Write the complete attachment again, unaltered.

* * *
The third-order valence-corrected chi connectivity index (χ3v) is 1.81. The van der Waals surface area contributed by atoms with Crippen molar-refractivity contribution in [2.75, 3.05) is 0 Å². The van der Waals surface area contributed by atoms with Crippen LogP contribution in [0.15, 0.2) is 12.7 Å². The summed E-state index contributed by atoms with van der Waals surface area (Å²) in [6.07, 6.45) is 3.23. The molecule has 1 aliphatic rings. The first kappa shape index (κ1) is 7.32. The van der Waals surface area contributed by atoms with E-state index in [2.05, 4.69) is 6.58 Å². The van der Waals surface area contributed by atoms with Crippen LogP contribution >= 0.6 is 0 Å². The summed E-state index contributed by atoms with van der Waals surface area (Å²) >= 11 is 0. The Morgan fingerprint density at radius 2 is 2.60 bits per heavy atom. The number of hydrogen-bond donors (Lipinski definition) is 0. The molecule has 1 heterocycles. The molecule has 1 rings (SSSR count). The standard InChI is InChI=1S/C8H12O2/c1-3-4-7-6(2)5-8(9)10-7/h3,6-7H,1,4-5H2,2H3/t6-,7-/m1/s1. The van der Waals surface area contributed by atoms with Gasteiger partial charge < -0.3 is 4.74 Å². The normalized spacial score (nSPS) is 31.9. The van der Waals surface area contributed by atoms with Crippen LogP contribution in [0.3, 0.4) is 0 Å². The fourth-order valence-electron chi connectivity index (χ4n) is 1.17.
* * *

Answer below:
The third-order valence-corrected chi connectivity index (χ3v) is 1.81. The van der Waals surface area contributed by atoms with Crippen molar-refractivity contribution in [2.75, 3.05) is 0 Å². The van der Waals surface area contributed by atoms with Crippen LogP contribution in [0.15, 0.2) is 12.7 Å². The summed E-state index contributed by atoms with van der Waals surface area (Å²) in [6.07, 6.45) is 3.23. The molecule has 1 aliphatic rings. The first kappa shape index (κ1) is 7.32. The van der Waals surface area contributed by atoms with E-state index in [2.05, 4.69) is 6.58 Å². The van der Waals surface area contributed by atoms with Crippen LogP contribution >= 0.6 is 0 Å². The summed E-state index contributed by atoms with van der Waals surface area (Å²) >= 11 is 0. The Morgan fingerprint density at radius 2 is 2.60 bits per heavy atom. The number of hydrogen-bond donors (Lipinski definition) is 0. The molecule has 1 heterocycles. The molecule has 1 rings (SSSR count). The standard InChI is InChI=1S/C8H12O2/c1-3-4-7-6(2)5-8(9)10-7/h3,6-7H,1,4-5H2,2H3/t6-,7-/m1/s1. The van der Waals surface area contributed by atoms with Gasteiger partial charge < -0.3 is 4.74 Å². The normalized spacial score (nSPS) is 31.9. The van der Waals surface area contributed by atoms with Crippen LogP contribution in [0.3, 0.4) is 0 Å². The fourth-order valence-electron chi connectivity index (χ4n) is 1.17.